LaFloe sees a major problem when social workers develop a plan to get a child out of child protection. When child protection comes to a family’s house, it’s an “imposed, threatening relationship,” she said. “It doesn’t necessarily inspire cooperation. It usually puts a lot of families on guard.”
“There are time limits about what you have to get accomplished in order to get the child back,” she said, which often amounts to a year or less. If there’s addiction, and a family needs to go through treatment, a year isn’t enough time.
Kelly Sarenpa, a Senior Social Worker at Hennepin County and member of Leech Lake Band of Ojibwe, believes that stereotypes play a role in the high numbers of children being taken from their home. She believes more Native American staff would aid the problem. The number of Native staff has actually declined in Hennepin County, she said. As funding for the hiring of minorities has declined, so have the numbers of Native American staff. Even when non-Native Americans get training, she said, there are certain things they won’t be able to understand because “they’re just not Indians.”
The Poverty Factor
Erin Sullivan Sutton, the assistant commissioner for Children and Family Services at Minnesota Department of Human Services, said child protection is just one of the issues that affect Native American disproportionately. Other areas include health and criminal justice.
According to Sutton, “neglect” has been the primary reason that Native American children have been removed from their homes, based on allegations of inadequate supervision. According to the DHS website, more than 60 percent of child protection reports in 2009 were allegations of neglect. They define neglect as the failure to “supply a child with necessary food, clothing, shelter, medical or mental health care, or appropriate supervision, protect the child from conditions or actions that endanger the child,” and “Take steps to ensure that a child is educated according to the law.”
“We know that American Indian families are in deep poverty,” said Sutton. “There’s a strong correlation between poverty and out of home placement.”
According to Sutton, out of home placement was 94.1 per thousand in 2001, whereas it was 78 per thousand in 2010. According to Sutton, the areas where the most children are placed out of home include Minneapolis and Duluth. Leech Lake and White Earth also have high rates.
A child’s “safety” is the key, according to Poupart. “It’s a very constrictive word… if the dishes aren’t washed, the floors aren’t swept… you have to ask what is behind that?” Perhaps there are beer cans or alcohol present, or children have thin outerwear for winter months. “These are the norms for poverty-stricken people,” he said.
Poupart sees the solution to the disparities involving the higher education institutions where social workers receive their credentials. “They have absolutely no training, experience, or exposure at building relationships with the community. They go into work on the issue with half a toolbox. I think they have to equip themselves better by learning how to work with American Indian families.”
According to Dawn Blanchard, one of the goals of DHS is core foundation training. She hopes that DHS can partner more closely with University of Minnesota on social work training. “Education is key,” she said. “American Indian kids have highest the dropout rates. We aren’t getting American Indians going into this field.” She said the only institution that specifically trains social workers in ICWA is the University of Minnesota- Duluth program.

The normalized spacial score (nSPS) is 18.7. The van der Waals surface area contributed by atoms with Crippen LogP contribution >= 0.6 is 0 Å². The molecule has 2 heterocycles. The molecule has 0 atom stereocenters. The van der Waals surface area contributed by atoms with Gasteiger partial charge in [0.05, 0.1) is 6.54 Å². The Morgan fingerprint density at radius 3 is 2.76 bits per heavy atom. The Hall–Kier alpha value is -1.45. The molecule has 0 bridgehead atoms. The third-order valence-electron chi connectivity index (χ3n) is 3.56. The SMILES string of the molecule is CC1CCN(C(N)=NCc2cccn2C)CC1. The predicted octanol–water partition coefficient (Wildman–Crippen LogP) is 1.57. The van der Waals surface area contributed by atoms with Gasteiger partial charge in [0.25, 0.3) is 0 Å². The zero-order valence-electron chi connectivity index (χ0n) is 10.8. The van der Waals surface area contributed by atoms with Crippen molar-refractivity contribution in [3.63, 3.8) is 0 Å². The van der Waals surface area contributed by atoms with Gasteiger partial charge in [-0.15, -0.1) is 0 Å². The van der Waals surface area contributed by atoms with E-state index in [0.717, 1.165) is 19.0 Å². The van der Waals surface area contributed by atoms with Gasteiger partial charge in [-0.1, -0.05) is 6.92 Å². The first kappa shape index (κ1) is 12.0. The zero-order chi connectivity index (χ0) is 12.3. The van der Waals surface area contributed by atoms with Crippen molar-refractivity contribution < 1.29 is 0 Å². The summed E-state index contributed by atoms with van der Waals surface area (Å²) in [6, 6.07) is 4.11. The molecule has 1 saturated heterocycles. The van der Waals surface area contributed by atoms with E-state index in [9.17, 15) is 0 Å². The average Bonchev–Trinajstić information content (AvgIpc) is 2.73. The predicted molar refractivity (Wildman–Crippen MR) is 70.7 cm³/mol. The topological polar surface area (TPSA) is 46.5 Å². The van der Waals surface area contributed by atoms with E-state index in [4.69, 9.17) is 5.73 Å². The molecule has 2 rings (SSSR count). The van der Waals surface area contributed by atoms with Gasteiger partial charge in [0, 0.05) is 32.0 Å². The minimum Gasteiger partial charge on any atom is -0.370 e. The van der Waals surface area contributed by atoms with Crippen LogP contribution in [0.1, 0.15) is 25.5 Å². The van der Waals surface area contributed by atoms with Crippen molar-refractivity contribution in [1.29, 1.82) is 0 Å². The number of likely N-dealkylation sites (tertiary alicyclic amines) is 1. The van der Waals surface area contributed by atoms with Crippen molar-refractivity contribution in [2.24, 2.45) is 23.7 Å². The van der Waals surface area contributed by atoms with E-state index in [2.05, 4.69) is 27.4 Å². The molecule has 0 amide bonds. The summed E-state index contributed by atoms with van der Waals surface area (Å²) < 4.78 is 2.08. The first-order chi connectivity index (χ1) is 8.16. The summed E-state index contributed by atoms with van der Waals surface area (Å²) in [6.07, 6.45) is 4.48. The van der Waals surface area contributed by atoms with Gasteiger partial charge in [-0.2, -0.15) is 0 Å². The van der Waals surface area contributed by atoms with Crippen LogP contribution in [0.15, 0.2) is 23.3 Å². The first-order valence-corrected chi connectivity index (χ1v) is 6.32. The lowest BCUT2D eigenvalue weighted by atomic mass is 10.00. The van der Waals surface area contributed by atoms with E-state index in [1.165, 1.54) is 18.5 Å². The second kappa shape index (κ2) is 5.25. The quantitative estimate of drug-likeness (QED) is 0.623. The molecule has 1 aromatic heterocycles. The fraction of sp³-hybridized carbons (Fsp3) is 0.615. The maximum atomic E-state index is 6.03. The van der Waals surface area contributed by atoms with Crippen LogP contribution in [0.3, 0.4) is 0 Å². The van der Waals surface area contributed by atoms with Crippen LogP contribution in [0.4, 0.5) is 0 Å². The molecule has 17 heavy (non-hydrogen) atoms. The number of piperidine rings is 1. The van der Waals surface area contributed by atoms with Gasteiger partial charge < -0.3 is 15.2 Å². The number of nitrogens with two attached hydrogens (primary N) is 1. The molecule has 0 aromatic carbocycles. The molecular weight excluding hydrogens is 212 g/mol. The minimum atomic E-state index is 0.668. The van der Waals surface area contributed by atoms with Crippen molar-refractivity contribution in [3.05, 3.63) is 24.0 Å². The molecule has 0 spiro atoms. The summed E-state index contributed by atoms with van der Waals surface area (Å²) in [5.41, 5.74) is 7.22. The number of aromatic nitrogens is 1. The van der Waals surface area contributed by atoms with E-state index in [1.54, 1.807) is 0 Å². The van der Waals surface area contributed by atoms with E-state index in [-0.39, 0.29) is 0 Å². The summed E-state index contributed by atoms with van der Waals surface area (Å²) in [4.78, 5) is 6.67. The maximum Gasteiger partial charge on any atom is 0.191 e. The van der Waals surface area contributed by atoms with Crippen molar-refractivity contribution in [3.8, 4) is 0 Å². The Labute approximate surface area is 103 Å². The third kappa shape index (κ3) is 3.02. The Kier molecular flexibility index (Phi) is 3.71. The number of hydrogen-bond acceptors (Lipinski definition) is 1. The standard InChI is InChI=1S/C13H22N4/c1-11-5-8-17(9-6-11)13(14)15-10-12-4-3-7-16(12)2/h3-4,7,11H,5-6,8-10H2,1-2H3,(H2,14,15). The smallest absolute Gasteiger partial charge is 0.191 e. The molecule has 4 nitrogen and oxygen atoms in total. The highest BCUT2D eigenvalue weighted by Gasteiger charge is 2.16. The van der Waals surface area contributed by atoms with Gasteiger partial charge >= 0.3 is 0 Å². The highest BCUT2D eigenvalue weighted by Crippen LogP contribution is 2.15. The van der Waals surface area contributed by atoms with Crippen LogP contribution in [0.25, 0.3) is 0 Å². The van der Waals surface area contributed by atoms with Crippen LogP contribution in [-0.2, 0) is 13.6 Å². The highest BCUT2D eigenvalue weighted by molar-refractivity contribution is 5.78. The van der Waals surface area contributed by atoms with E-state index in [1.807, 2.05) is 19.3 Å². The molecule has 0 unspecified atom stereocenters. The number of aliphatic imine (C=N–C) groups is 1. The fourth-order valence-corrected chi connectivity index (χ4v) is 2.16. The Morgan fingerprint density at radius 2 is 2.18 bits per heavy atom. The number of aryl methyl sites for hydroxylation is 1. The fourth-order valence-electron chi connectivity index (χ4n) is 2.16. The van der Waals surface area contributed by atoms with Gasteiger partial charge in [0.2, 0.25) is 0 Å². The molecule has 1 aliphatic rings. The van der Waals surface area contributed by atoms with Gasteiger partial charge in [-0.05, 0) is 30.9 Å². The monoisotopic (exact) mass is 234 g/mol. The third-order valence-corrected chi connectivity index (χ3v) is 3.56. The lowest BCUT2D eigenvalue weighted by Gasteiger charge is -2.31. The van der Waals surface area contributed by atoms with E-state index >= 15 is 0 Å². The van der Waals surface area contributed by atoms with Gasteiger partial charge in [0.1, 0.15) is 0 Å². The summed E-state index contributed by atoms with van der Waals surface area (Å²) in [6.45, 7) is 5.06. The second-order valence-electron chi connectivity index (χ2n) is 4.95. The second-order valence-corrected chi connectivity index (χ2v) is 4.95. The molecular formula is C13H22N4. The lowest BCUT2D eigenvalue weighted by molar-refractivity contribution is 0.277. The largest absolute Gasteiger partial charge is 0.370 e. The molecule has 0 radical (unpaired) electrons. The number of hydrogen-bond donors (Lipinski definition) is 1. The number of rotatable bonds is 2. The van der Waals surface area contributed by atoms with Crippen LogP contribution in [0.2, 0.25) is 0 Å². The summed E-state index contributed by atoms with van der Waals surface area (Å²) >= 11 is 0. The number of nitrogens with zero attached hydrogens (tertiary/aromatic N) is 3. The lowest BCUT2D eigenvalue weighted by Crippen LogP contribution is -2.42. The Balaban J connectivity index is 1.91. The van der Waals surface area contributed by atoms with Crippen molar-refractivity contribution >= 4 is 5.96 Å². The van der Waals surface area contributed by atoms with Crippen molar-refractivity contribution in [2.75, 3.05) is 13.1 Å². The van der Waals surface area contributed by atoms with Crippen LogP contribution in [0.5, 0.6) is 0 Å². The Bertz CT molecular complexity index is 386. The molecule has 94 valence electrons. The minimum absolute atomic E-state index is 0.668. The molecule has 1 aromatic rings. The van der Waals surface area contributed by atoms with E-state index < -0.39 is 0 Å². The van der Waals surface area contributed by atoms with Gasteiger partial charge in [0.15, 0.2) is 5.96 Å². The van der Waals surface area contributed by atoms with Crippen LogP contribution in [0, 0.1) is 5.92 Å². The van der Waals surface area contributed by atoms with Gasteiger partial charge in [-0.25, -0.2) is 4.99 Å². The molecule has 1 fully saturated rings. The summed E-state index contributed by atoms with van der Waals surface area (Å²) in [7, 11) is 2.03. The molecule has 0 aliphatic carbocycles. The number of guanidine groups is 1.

Is there a need for a statewide system?
Poupart believes that there should be an office of Indian Child Welfare in the State of Minnesota, which would operate on the basis that it knows best on how to handle these issues. “Right now we depend on the judges and the social workers, and the licensing facilities.”
When asked if ICWA was being followed, Dawn Blanchard, the Ombudsperson for American Indian Families with the State of Minnesota, said: “You’ve got to remember. This is a county-based system. There are 87 counties doing child welfare in 87 ways. It all depends on where you are.”
Blanchard says her office has said to the legislature that what is really needed is a state-based system, which would make it more consistent. “That is the biggest first move,” she said.
Leech Lake and White Earth
Kelly Sarenpa advocated for the White Earth and Leech Lake tribes to handle their own child protection cases, and got Hennepin County to sponsor the initiative.
According to Erin Sullivan Sutton, the transfer of child protection and welfare matters to the tribes of Leech Lake and White Earth means that any report of child abuse in those reservations becomes their responsibility. The tribe does a child protection assessment, and receives state funds to allow them to have direct responsibility.
According to Sutton, there was a slight increase in out of home placements in the two reservations after the transfer, followed by some decrease.
The Leech Lake band saw 114 children experiencing foster care in 2008, 158 in 2009, 169 in 2010, and 125 in the first 10 months of 2011. For White Earth, there were 100 children experiencing foster care in 2008, 193 in 2009, and 222 in 2010, according to the SSIS Charting and Analysis.
Sarenpa said that cross-cultural understanding also plays an issue in the courts. “In a court hold hearing, if the mom cannot communicate well with the judge, the kids may be more likely to get removed,” she said in an email. “If there were more staff who culturally and demographically matched the clients, they could possibly help the parent more at the initial hold hearing.”
Sarenpa said she has heard of many cases where a worker didn’t think a child should be removed, but the parent wouldn’t give the right info in the right way or clearly enough at a court hearing. “It’s all up to county judges and judges see social workers as a party in the case rather than being on the same team,” she wrote. “Social workers need more respect overall, their recommendations need to be valued by the courts more.”
CORRECTION 11/28/2011: According to Sutton, out of home placement was 94.1 per thousand in 2001, whereas it was 78 per thousand in 2010. .. The Leech Lake band saw 114 children experiencing foster care in 2008, 158 in 2009, 169 in 2010, and 125 in the first 10 months of 2011.